Retina iPad mini review

Display quality on the retina mini is impressive

Display quality on the retina mini is impressive

I’ve been using the 1st gen iPad mini for about a year now. My main issue was the display quality and recently -after iOS 7 release- its speed. When Apple released the retina iPad mini this year, I thought that they finally released the mini as it should be since last year: an iPad with the same specs as the full size iPad but with smaller -and not worse- display.

I got the black and space gray 32GB iPad mini. From the outside it seems the same as the previous generation. The only difference is that it is a little bit thickier than the 1st gen (unnoticeable if you don’t put them side by side) and a little bit heavier. The same happened to the full size iPad when it got a retina display. The other two hardware differences that are noticeable is the back (if you get the black model) which is now gray. This change is probably because of manufacturing issues as anodizing aluminum can be a tough process. The other difference is the addition of a second microphone on the back for noise cancelation and better facetime call quality.

Biggest change in the new mini of course is the retina display. This is the same display that is used in the iPad Air which means 2048×1536 resolution, but due to the smaller form factor of the mini, it translates to 326 pixels per inch. The difference between the old and the new display is huge. Text now looks sharp (reading in the old mini was painful for the eyes, text was fuzzy) and images have vivid colors and crystal clear quality. The A7 processor seems to have no problem driving all those pixels and the best of all is that battery life is not affected either. To achieve that battery life with the new display, Apple made a lot of changes under the hood. Battery in the new mini is a two cell battery with much higher capacity than its predecessor (there comes the extra weight and thickness). Energy consumption is also benefited from the new M7 co-processor (the same as in the iPhone 5s). M7 collects data from the accelerometer, the gyro and the compass offloading work from the A7 chip and because it is designed for that purpose only, it much more energy efficient in these tasks compared to the A7. In real everyday usage I get the same battery life as the 1st gen mini.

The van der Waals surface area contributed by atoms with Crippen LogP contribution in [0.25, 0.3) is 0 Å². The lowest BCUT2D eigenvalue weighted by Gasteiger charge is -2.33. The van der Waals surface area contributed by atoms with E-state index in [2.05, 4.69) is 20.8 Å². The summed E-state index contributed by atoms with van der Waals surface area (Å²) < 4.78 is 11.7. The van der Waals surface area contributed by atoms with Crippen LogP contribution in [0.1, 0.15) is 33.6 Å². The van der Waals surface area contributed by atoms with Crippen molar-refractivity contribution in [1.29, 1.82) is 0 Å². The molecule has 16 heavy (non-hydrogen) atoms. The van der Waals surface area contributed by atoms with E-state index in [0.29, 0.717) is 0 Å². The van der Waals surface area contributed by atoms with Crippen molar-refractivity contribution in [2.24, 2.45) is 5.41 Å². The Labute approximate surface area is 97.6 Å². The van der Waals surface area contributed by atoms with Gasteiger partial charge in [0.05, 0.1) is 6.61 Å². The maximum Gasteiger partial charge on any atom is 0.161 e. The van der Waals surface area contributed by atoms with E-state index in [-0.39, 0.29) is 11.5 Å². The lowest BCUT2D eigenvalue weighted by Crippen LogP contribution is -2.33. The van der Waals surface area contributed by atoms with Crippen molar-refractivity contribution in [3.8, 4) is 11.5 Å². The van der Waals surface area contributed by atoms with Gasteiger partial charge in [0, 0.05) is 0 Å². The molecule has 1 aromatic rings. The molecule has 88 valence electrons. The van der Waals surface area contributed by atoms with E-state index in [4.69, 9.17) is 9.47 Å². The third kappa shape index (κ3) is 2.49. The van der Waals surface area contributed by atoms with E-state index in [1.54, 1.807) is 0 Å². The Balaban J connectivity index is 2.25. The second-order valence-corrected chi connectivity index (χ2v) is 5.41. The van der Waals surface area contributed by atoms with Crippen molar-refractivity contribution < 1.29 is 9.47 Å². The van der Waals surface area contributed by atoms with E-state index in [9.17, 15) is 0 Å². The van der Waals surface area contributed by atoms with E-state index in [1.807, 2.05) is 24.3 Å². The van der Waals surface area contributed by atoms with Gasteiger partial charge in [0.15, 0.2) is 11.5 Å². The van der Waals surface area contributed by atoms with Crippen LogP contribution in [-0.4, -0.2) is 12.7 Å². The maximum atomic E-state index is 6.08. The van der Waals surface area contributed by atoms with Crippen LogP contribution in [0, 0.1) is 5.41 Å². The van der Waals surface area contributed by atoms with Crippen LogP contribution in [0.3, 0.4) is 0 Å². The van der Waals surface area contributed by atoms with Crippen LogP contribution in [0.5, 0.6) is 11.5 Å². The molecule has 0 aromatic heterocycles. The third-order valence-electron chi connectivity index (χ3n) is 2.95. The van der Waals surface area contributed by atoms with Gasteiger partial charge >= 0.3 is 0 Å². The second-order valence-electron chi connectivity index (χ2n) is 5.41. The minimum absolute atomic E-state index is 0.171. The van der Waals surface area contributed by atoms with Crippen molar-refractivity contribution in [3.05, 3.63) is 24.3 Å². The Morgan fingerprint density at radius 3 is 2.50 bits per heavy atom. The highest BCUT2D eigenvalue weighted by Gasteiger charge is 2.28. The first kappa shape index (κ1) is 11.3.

Black and Space Gray Retina iPad mini

Black and Space Gray Retina iPad mini

Talking about the chips inside the new retina mini, I have to mention how far the processing power of these machines has come. The A7 processor is fast. Actually is so fast and powerful that Apple didn’t need an “X” version (like the A5X and A6X in previous iPads) to give its tablets enough horse power for the demanding retina displays. Compared to the previous generation mini the difference in performance between the A5 and A7 chips is huge especially if you’ve used your 1st gen mini with iOS 7. Animations and transitions feel much smoother, applications launch extremely fast and graphics performance is top of the class. Actually you can play Infinity Blade 3 for hours without a single lagging frame. You have to see this in person, but even with such processing power hungry games, the A7 shows that it can handle much more. The A7 is also the first 64-bit chip in mobile devices. Of course not all the apps have been optimized for 64-bit but it is a move in the right direction. In the near future all iOS apps will have been optimized to take full advantage of the 64-bit technology. With the latest Xcode Apple has made it a piece of cake to compile for both 32 and 64-bit and retain support for iOS 5 and 6. Suddenly not all 3rd party libs have been updated for the new architecture (best example is google analytics) and in my opinion this is the main reason why there are so few 64-bit apps in the App Store.

Overall I am extremely happy with the new mini. I was also happy the 1st gen because of it portability (I think that 8-inch tablets are the best) but I missed the retina display and after updating to iOS 7 it became also a little bit laggy. Another point here is that because iOS 7 makes heavy use of thin fonts and thin UI elements, it looks too fuzzy and corrupted in non retina displays. On the other hand in the retina display of the new iPad mini, iOS 7 looks elegant and extremely sharp. The Retina mini solves all these issues and from now on, deciding which iPad you will get is just a matter of taste regarding the screen size.

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